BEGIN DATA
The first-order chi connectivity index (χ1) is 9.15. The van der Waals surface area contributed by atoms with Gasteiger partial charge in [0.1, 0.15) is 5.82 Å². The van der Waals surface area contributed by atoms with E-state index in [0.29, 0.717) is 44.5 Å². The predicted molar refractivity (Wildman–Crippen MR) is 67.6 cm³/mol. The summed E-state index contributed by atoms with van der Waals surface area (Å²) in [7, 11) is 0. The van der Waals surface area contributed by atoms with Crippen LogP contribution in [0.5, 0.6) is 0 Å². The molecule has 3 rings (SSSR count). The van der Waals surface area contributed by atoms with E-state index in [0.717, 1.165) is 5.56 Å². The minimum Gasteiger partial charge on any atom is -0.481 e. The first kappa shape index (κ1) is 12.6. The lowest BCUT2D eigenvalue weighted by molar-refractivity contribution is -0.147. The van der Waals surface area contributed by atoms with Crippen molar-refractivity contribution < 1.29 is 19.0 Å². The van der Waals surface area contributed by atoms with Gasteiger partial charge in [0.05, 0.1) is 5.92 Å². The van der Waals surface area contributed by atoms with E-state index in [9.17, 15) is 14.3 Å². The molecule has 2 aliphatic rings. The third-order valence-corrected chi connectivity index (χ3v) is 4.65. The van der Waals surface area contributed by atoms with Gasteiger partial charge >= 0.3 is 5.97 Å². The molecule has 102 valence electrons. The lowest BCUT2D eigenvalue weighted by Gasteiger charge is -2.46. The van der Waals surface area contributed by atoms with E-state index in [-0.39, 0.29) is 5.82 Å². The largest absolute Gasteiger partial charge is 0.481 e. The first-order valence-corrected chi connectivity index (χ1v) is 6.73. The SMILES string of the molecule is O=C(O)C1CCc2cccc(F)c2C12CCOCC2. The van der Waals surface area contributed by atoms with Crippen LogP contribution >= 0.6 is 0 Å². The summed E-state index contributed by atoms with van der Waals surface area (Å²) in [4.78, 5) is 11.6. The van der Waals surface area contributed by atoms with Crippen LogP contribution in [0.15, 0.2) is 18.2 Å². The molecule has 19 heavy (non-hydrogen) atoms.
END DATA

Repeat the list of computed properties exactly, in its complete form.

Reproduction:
The first-order chi connectivity index (χ1) is 9.15. The van der Waals surface area contributed by atoms with Gasteiger partial charge in [0.1, 0.15) is 5.82 Å². The van der Waals surface area contributed by atoms with E-state index in [0.29, 0.717) is 44.5 Å². The predicted molar refractivity (Wildman–Crippen MR) is 67.6 cm³/mol. The summed E-state index contributed by atoms with van der Waals surface area (Å²) in [7, 11) is 0. The van der Waals surface area contributed by atoms with Crippen LogP contribution in [0.5, 0.6) is 0 Å². The molecule has 3 rings (SSSR count). The van der Waals surface area contributed by atoms with E-state index in [0.717, 1.165) is 5.56 Å². The minimum Gasteiger partial charge on any atom is -0.481 e. The first kappa shape index (κ1) is 12.6. The lowest BCUT2D eigenvalue weighted by molar-refractivity contribution is -0.147. The van der Waals surface area contributed by atoms with Crippen molar-refractivity contribution < 1.29 is 19.0 Å². The van der Waals surface area contributed by atoms with Gasteiger partial charge in [0.05, 0.1) is 5.92 Å². The van der Waals surface area contributed by atoms with E-state index in [9.17, 15) is 14.3 Å². The molecule has 2 aliphatic rings. The third-order valence-corrected chi connectivity index (χ3v) is 4.65. The van der Waals surface area contributed by atoms with Gasteiger partial charge >= 0.3 is 5.97 Å². The molecule has 102 valence electrons. The lowest BCUT2D eigenvalue weighted by Gasteiger charge is -2.46. The van der Waals surface area contributed by atoms with E-state index in [-0.39, 0.29) is 5.82 Å². The largest absolute Gasteiger partial charge is 0.481 e. The first-order valence-corrected chi connectivity index (χ1v) is 6.73. The SMILES string of the molecule is O=C(O)C1CCc2cccc(F)c2C12CCOCC2. The van der Waals surface area contributed by atoms with Crippen LogP contribution >= 0.6 is 0 Å². The summed E-state index contributed by atoms with van der Waals surface area (Å²) in [4.78, 5) is 11.6. The van der Waals surface area contributed by atoms with Crippen LogP contribution in [0.15, 0.2) is 18.2 Å². The molecule has 19 heavy (non-hydrogen) atoms.